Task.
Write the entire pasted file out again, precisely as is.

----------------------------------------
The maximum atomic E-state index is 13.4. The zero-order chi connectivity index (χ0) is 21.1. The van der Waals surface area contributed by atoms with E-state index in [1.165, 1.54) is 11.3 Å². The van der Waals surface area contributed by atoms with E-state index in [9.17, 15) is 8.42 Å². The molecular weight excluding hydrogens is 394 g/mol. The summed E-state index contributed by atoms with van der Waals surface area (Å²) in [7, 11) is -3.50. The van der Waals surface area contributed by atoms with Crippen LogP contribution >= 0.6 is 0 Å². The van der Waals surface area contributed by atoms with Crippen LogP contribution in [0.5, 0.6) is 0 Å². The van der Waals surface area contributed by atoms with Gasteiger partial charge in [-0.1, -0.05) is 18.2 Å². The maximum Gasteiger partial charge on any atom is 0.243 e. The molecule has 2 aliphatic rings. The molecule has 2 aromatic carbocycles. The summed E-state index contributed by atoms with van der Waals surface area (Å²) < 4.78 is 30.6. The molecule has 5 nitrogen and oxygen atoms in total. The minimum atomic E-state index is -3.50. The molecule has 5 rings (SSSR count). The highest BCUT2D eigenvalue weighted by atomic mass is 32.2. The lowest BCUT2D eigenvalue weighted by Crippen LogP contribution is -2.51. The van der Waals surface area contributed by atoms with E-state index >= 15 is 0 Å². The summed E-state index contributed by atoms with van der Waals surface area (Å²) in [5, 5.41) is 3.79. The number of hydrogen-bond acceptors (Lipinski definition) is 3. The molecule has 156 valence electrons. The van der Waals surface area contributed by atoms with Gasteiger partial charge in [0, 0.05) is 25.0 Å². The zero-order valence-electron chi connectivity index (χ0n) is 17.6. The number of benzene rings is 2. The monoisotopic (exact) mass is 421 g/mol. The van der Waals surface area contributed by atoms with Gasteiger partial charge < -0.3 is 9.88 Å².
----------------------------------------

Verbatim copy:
The maximum atomic E-state index is 13.4. The zero-order chi connectivity index (χ0) is 21.1. The van der Waals surface area contributed by atoms with E-state index in [1.165, 1.54) is 11.3 Å². The van der Waals surface area contributed by atoms with E-state index in [9.17, 15) is 8.42 Å². The molecular weight excluding hydrogens is 394 g/mol. The summed E-state index contributed by atoms with van der Waals surface area (Å²) in [7, 11) is -3.50. The van der Waals surface area contributed by atoms with Crippen LogP contribution >= 0.6 is 0 Å². The van der Waals surface area contributed by atoms with Crippen LogP contribution in [0.5, 0.6) is 0 Å². The van der Waals surface area contributed by atoms with Gasteiger partial charge in [-0.1, -0.05) is 18.2 Å². The maximum Gasteiger partial charge on any atom is 0.243 e. The molecule has 2 aliphatic rings. The molecule has 2 aromatic carbocycles. The summed E-state index contributed by atoms with van der Waals surface area (Å²) < 4.78 is 30.6. The molecule has 5 nitrogen and oxygen atoms in total. The minimum atomic E-state index is -3.50. The molecule has 5 rings (SSSR count). The highest BCUT2D eigenvalue weighted by atomic mass is 32.2. The lowest BCUT2D eigenvalue weighted by Crippen LogP contribution is -2.51. The van der Waals surface area contributed by atoms with E-state index >= 15 is 0 Å². The summed E-state index contributed by atoms with van der Waals surface area (Å²) in [5, 5.41) is 3.79. The number of hydrogen-bond acceptors (Lipinski definition) is 3. The molecule has 156 valence electrons. The van der Waals surface area contributed by atoms with Gasteiger partial charge in [0, 0.05) is 25.0 Å². The zero-order valence-electron chi connectivity index (χ0n) is 17.6. The number of benzene rings is 2. The monoisotopic (exact) mass is 421 g/mol. The van der Waals surface area contributed by atoms with Gasteiger partial charge < -0.3 is 9.88 Å².